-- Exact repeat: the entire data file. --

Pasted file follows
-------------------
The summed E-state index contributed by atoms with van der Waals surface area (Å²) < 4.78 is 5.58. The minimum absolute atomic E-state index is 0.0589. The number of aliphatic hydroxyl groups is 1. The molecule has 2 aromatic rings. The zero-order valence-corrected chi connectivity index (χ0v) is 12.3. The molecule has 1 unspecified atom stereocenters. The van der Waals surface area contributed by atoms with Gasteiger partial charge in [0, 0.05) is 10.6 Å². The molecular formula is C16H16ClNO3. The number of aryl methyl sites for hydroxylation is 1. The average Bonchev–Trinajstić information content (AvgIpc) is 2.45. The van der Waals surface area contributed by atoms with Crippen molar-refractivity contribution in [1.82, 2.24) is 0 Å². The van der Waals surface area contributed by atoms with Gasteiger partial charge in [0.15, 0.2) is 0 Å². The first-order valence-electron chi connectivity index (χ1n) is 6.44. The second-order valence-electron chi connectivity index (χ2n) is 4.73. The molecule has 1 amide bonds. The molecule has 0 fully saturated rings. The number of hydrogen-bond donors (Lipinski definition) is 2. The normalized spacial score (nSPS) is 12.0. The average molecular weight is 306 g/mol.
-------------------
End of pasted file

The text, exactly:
The summed E-state index contributed by atoms with van der Waals surface area (Å²) < 4.78 is 5.58. The minimum absolute atomic E-state index is 0.0589. The number of aliphatic hydroxyl groups is 1. The molecule has 2 aromatic rings. The zero-order valence-corrected chi connectivity index (χ0v) is 12.3. The molecule has 1 unspecified atom stereocenters. The van der Waals surface area contributed by atoms with Gasteiger partial charge in [0, 0.05) is 10.6 Å². The molecular formula is C16H16ClNO3. The number of aryl methyl sites for hydroxylation is 1. The average Bonchev–Trinajstić information content (AvgIpc) is 2.45. The van der Waals surface area contributed by atoms with Crippen molar-refractivity contribution in [1.82, 2.24) is 0 Å². The van der Waals surface area contributed by atoms with Gasteiger partial charge in [0.15, 0.2) is 0 Å². The first-order valence-electron chi connectivity index (χ1n) is 6.44. The second-order valence-electron chi connectivity index (χ2n) is 4.73. The molecule has 1 amide bonds. The molecule has 0 fully saturated rings. The number of hydrogen-bond donors (Lipinski definition) is 2. The normalized spacial score (nSPS) is 12.0. The average molecular weight is 306 g/mol.